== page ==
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Hannibal The Military Biography of Rome's Greatest Enemy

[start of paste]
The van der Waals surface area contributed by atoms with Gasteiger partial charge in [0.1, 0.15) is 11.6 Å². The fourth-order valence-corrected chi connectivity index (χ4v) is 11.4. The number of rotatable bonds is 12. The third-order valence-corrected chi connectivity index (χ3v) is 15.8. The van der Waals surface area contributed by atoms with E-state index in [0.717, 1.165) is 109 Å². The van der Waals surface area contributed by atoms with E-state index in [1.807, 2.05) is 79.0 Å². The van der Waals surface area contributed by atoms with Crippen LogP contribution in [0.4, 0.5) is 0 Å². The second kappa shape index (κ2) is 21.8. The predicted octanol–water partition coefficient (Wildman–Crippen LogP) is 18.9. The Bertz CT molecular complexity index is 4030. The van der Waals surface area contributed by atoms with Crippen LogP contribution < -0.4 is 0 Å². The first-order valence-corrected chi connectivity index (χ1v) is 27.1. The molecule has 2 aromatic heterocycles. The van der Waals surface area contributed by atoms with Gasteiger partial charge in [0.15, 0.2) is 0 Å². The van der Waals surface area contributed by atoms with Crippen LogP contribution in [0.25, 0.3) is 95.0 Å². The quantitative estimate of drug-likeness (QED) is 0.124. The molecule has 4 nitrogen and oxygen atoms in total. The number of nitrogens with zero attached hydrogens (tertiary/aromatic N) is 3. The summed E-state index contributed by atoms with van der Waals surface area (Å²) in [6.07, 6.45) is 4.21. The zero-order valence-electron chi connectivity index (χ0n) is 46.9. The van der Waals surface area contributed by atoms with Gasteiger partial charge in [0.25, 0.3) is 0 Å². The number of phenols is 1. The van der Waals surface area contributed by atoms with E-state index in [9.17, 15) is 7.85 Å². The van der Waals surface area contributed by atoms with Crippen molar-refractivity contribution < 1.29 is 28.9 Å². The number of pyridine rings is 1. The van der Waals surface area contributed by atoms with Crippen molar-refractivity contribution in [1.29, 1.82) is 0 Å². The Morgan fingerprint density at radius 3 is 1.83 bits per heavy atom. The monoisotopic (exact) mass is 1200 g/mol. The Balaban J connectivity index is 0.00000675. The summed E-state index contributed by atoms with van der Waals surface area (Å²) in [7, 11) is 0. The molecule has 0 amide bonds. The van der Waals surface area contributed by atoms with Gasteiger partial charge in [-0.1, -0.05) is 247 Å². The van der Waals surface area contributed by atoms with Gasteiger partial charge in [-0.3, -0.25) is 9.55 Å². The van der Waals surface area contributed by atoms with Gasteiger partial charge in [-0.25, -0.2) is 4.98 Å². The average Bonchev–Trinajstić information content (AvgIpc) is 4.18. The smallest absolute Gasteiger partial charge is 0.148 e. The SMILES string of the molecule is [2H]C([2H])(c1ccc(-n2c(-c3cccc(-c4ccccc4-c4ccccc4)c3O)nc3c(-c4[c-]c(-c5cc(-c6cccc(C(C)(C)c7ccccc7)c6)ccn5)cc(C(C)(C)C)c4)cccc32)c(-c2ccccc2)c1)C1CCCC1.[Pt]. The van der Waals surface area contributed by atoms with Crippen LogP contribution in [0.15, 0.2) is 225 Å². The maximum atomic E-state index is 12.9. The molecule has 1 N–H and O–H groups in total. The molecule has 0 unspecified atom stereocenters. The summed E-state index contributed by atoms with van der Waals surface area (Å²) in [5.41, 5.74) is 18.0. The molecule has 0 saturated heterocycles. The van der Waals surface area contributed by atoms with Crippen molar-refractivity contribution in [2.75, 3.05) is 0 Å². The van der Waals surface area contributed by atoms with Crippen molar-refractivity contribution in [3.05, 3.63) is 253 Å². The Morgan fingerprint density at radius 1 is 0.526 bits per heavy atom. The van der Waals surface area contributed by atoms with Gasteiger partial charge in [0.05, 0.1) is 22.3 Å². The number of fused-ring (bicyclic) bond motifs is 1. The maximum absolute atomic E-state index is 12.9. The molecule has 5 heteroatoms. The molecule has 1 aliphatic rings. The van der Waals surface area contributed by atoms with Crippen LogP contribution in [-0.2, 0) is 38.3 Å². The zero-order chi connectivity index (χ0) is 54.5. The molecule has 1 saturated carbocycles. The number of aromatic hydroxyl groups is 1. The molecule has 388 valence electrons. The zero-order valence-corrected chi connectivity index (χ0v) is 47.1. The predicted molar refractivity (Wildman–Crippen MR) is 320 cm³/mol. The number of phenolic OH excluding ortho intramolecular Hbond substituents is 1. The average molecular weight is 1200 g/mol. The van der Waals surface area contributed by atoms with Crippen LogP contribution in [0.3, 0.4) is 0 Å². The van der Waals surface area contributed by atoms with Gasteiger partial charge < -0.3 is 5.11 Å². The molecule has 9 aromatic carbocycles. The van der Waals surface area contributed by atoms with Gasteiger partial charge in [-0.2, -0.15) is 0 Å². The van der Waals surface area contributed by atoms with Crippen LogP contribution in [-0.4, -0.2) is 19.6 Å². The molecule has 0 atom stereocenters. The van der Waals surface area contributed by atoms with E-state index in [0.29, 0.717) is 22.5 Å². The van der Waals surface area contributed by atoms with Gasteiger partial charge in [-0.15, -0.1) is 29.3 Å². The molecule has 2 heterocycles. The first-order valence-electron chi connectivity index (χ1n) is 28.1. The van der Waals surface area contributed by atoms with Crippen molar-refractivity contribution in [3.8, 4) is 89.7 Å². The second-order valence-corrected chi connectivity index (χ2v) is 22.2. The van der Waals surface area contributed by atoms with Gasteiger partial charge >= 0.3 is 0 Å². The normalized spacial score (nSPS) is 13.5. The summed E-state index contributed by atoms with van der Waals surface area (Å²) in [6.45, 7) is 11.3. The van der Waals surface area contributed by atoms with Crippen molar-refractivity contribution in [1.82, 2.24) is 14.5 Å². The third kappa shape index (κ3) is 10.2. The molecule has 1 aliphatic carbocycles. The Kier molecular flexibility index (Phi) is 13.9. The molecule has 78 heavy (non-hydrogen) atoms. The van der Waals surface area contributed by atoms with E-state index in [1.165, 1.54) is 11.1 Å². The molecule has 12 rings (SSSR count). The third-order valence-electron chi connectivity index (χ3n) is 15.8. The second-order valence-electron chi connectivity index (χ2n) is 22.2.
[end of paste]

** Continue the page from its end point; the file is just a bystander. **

The Romans’ destruction of Carthage after the Third Punic War erased any Carthaginian historical record of Hannibal’s life What we know of him comes exclusively from Roman historians who had every interest in minimizing his success exaggerating his failures and disparaging his character The charges leveled against Hannibal include greed cruelty and atrocity sexual indulgence and even cannibalism But even these sources were forced to grudgingly admit to Hannibal’s military genius if only to make their eventual victory over him appear greater Yet there is no doubt that Hannibal was the greatest Carthaginian general of the Second Punic War When he did not defeat them outright he fought to a standstill the best generals Rome produced and he sustained his army in the field for sixteen long years without mutiny or desertion Hannibal was a first rate tactician only a somewhat lesser strategist and the greatest enemy Rome ever faced When he at last met defeat at the hands of the Roman general Scipio it was against an experienced officer who had to strengthen and reconfigure the Roman legion and invent mobile tactics in order to succeed Even so Scipio’s victory at Zama was against an army that was a shadow of its former self The battle could easily have gone the other way If it had the history of the West would have been changed in ways that can only be imagined Richard A Gabriel’s brilliant new biography shows how Hannibal’s genius nearly unseated the Roman EmpireThe Romans’ destruction of Carthage after the Third Punic War erased any Carthaginian historical record of Hannibal’s life What we know of him comes exclusively from Roman historians who had every interest in minimizing his success exaggerating his failures and disparaging his character The charges leveled against Hannibal include greed cruelty and atrocity sexual indulgence and even cannibalism But even these sources were forced to grudgingly admit to Hannibal’s military genius if only to make their eventual victory over him appear greater Yet there is no doubt that Hannibal was the greatest Carthaginian general of the Second Punic War When he did not defeat them outright he fought to a standstill the best generals Rome produced and he sustained his army in the field for sixteen long years without mutiny or desertion Hannibal was a first rate tactician only a somewhat lesser strategist and the greatest enemy Rome ever faced When he at last met defeat at the hands of the Roman general Scipio it was against an experienced officer who had to strengthen and reconfigure the Roman legion and invent mobile tactics in order to succeed Even so Scipio’s victory at Zama was against an army that was a shadow of its former self The battle could easily have gone the other way If it had the history of the West would have been changed in ways that can only be imagined Richard A Gabriel’s brilliant new biography shows how Hannibal’s genius nearly unseated the Roman EmpireThe Romans’ destruction of Carthage after the Third Punic War erased any Carthaginian historical record of Hannibal’s life What we know of him comes exclusively from Roman historians who had every interest in minimizing his success exaggerating his failures and disparaging his character The charges leveled against Hannibal include greed cruelty and atrocity sexual indulgence and even cannibalism But even these sources were forced to grudgingly admit to Hannibal’s military genius if only to make their eventual victory over him appear greater Yet there is no doubt that Hannibal was the greatest Carthaginian general of the Second Punic War When he did not defeat them outright he fought to a standstill the best generals Rome produced and he sustained his army in the field for sixteen long years without mutiny or desertion Hannibal was a first rate tactician only a somewhat lesser strategist and the greatest enemy Rome ever faced When he at last met defeat at the hands of the Roman general Scipio it was against an experienced officer who had to strengthen and reconfigure the Roman legion and invent mobile tactics in order to succeed Even so Scipio’s victory at Zama was against an army that was a shadow of its former self The battle could easily have gone the other way If it had the history of the West would have been changed in ways that can only be imagined Richard A Gabriel’s brilliant new biography shows how Hannibal’s genius nearly unseated the Roman Empire